On Tuesday, 17 May 2022 at 16:59:31 UTC, Steven Schveighoffer wrote:
I unfortunately can't try it, as it's not open source, and I have a Mac. Are there any videos of gameplay?
Hi Steven. Apologies for the lack of a macOS build, I actually don't own any Apple hardware so my capabilities for testing on that platform are pretty limited at the moment. That said, all the dependencies for the engine should work on macOS, so that's probably something that I could remedy in the future. As for the video, I'll see if I can something up later today that showcases the gameplay.
Are there any plans to sell/release the engine?
No plans for selling/releasing the engine, though I would like to be able to use it to make a game that I can actually sell at some point.
Can you give a small overview of the engine design?
The engine takes a pretty standard OOP approach and relies heavily on the concept of 'managers'. There is a base 'Application' class (which can be sub-classed if needed) that handles a lot of the heavy lifting (window creation, main loop, input polling), and contains instances of all of the facilities that actually make it an engine (things like resource/sound/hook managers, filesystem abstractions and database connections).
As one would would expect with most modern engines, there is a 'scene' management system (which are referred to as contexts in the engine) that allows for easy implementation of game logic and rendering. Simply sub-class the base 'Context' class, and you have access to a set of methods that you can override as needed (update, draw, keypress, keyrelease, etc...) to implement the functionality of the scene. When you instance a context, it is automatically added to the engine's internal context manager, and can be activated/deactivated at any time. Here is an example of what that looks like:
class MyContext : Context
name = "MyContext";
override void activated()
// Load resources...
override void deactivated()
// Unload resources...
override void update(float delta)
// Update stuff...
override void draw(RenderWindow window)
// Draw stuff...
override void keyPressed(Event event)
// Key events...
And then instancing and actually using the engine looks like this (from USG's main.d file):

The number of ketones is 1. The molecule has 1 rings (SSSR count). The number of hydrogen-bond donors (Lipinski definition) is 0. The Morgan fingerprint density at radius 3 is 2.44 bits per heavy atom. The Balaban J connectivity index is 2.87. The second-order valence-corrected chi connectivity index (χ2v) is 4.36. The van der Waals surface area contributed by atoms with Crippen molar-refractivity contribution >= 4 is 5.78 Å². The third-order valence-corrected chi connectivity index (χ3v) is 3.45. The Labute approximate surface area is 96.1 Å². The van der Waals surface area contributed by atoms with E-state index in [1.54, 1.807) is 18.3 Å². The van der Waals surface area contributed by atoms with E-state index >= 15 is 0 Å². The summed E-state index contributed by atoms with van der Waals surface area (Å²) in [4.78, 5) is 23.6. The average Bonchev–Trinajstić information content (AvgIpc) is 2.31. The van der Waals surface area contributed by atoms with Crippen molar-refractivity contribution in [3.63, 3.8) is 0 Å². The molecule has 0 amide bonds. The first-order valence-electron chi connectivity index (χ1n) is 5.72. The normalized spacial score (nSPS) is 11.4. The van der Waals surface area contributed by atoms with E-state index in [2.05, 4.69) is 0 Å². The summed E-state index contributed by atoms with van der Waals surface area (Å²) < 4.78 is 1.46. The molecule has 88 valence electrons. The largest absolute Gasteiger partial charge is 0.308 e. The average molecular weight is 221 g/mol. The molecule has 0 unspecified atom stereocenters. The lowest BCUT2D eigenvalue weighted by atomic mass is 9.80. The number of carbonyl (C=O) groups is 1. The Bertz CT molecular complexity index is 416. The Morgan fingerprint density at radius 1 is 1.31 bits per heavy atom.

// create application
auto params = LaunchParameters();
params.windowName = "Untitled Shooter Game";
params.windowSize = Vector2i(1920, 1080);
params.statsEnabled = false;
params.uiAntiAliasing = 0;
params.uiDefaultSkin = "default:dark";
params.windowAntiAliasing = 0;
params.windowStyle = WindowStyle.Titlebar | WindowStyle.Close;
params.entryContext = "MainMenu";
// params.entryContext = "Game";
params.dataPath = "untitled-shooter-game";
auto app = new Game(params);
// create contexts
// start application
Beyond what I just described, the engine contains all kinds of components geared toward game development. These include things like timers, faders, oscillators, a SQLite-based registry system, a basic Lua API, no-gc vectors (really just an abstraction of std.container.array), and even a custom UI system (which has become almost as complex as the engine itself unfortunately). It also has a package of modules dedicated to creating and simulating 2D top-down worlds, complete with tile-based geometry and threaded pathing.
It's also very important to note that SFML makes most of the audio/graphical functionality possible, as the engine relies heavily on it's API (through CSFML).
Do you use the GC at all?
The engine takes a hybrid approach with it's memory management, but yes I do use the GC for a lot of it's functionality. Almost all of the modules that implement the 2D game world do their allocations outside of the GC (with malloc and the relevant emplacement functions), which allows for more granular control over how the simulation's memory works and reduces the burden on the GC heap. With this reduction of GC heap usage, it allows for GC-based operations in other parts of the engine without having to worry too much about triggering an allocation or collection cycle.
I know GCs are a big source of contention, particularly so among game developers, but I have to say I've never really experienced one of the (theoretical) scenarios where a GC ruins a game's performance or something like that, at least not with the D GC. It seems to just be a matter of not doing crazy things (like running heap-based operations every frame) and pre-allocating everything that you can with pools or something similar.